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The Rest of God: Restoring Your Soul by Restoring Sabbath

4.28  ·  Rating Details  ·  958 Ratings  ·  127 Reviews
Widely-acclaimed author Mark Buchanan states that what we've really lost is "the rest of God-the rest God bestows and, with it, that part of Himself we can know only through stillness." Stillness as a virtue is a foreign concept in our society, but there is wisdom in God's own rhythm of work and rest. Jesus practiced Sabbath among those who had turned it into a dismal thin ...more
ebook, 240 pages
Published January 1st 2006 by Thomas Nelson Publishers
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Feb 04, 2010 John rated it it was amazing  ·  review of another edition
After reading a couple good reviews of Mark Buchanan's work a year or so ago I bought a couple of his books. Upon receiving the books, though, they quickly languished on my shelves. They looked too "pop-culturey" to me to rouse me to read.

I'm glad they finally made it into my hands.

"The Rest of God" is an excellent book. Buchanan is a bit like an evangelical, male version of Annie Dillard. There is a stillness and a slowness-even a choppiness- in the way he writes.

"The Rest of God" is really a
Adam Parker
Oct 15, 2015 Adam Parker rated it really liked it  ·  review of another edition
This book was recommended to me by a friend, and I am glad that it was. Western Followers would do well to read this one. Though the writing style is a bit overly descriptive at times (in my opinion) which tends to distract from what he is trying to emphasize, the point still comes across well. There are a few times that the author seems to start down rabbit trails as well, but regardless, the message/theme ends up shining by the end of each chapter. I particularly liked the practical-liturgy fo ...more
Josh Miller
Dec 27, 2014 Josh Miller rated it it was amazing  ·  review of another edition
Mark Buchanan is quickly becoming one of my favorite authors. Not only was the content of the book life-changing, it personally spoke to me at length. The message of the book is one that is glossed over by most Bible-believers and Buchanan deftly describes in an opening chapter what the book is about..."The argument of this book is that we uniquely take up his invitation by keeping Sabbath, both as a day and as an attitude."

I found myself musing deeply on the thoughts presented throughout the bo
May 02, 2016 Kari rated it it was amazing  ·  review of another edition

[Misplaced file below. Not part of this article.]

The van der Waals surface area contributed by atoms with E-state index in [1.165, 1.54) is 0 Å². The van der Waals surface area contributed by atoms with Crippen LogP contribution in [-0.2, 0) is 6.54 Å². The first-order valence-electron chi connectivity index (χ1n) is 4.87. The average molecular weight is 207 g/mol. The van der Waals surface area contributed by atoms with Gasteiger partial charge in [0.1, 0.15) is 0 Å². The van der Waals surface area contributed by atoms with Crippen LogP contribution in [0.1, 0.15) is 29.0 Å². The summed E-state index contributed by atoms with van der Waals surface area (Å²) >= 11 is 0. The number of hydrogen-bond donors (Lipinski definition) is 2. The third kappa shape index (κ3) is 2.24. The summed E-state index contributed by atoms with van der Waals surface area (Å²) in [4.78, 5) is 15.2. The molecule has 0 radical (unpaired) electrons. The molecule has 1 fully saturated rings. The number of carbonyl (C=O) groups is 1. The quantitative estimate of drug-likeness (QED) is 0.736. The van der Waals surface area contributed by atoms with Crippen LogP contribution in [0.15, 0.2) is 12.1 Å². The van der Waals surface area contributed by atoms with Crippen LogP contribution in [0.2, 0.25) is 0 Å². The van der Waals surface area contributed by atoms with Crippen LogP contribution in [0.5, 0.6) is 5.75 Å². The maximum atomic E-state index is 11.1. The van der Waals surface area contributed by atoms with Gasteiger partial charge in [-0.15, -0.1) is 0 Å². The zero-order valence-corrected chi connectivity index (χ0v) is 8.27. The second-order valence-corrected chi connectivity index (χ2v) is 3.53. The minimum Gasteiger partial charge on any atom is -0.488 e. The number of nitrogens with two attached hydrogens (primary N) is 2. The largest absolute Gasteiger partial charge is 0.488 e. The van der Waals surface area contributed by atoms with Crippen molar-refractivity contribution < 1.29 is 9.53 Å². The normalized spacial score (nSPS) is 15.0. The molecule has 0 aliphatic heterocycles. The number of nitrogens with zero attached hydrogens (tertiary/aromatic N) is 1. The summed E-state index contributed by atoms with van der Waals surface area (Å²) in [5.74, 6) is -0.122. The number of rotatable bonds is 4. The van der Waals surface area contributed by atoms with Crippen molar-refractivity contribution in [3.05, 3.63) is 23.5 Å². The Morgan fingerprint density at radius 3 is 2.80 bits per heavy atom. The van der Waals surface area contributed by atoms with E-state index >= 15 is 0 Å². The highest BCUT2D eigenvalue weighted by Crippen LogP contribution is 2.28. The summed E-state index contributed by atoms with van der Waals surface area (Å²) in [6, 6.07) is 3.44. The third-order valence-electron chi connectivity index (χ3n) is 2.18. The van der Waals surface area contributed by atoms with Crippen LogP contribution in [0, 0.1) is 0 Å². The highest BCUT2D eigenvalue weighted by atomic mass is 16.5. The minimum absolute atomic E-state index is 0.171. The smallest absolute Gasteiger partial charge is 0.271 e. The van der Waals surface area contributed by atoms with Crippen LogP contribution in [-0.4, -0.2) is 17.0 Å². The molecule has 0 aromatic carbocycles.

very thought provoking. Loved it.
Oct 11, 2008 Leslie rated it liked it  ·  review of another edition
Shelves: non-fiction
This book is one pastor's interpretation and application of the Sabbath.

Not a bad book. Not earth-shattering, but not bad. I found the author had some helpful insights. I also think he's as confused as the rest of us.

There are some contradictions in his ideas. For example, he states that since God rested from creating on the 7th day, so should we. No creating. Just enjoy what already exists. OK, makes sense. Then he equates his sabbatical to a year-long sabbath. OK. Then he mentions that he's
Dec 09, 2012 Bryon rated it it was amazing  ·  review of another edition
I've never read a book about Sabbath before; about rest. And I'm not very good at it. I took about three months to read this book. Mark Buchanan is one of my favorite writers and he only comes out with a book about once a year, so I don't like to finish the book too quickly.

His writings are like Philip Yancey's. If you like Yancey, you'll like Buchanan. His books make you think about where you are with the Lord.

God's rest is provided for us to revive, rejuvenate, and give up control. If you wan
Garland Vance
My wife and I set a goal a few months ago to begin living life at a slower pace in order to better be aware of God's presence and to live in a way that values relationships, not just productivity. As part of this journey, we determined to beginning intentionally practicing a Sabbath. So we needed to learn more about it. This is why I began reading The Rest of God.

This book was incredible for several reasons. First, Mark Buchanan writes more like a poet than a writer of spiritual works. He uses b
Jun 12, 2013 Chad rated it really liked it  ·  review of another edition
Shelves: religion
I just finished reading The Rest of God for the third time. I'm sure I'll read it again.

Yes, Buchanan is a fantastic writer (his syntax and diction are well-chosen and compelling), but what what brings me back to The Rest of God is the importance of rest (or struggle with rest) in my own life. One of the book's strengths is that it addresses the importance of rest on the Sabbath as well as throughout the week; it's about more than just what we should do on Sunday (or Saturday).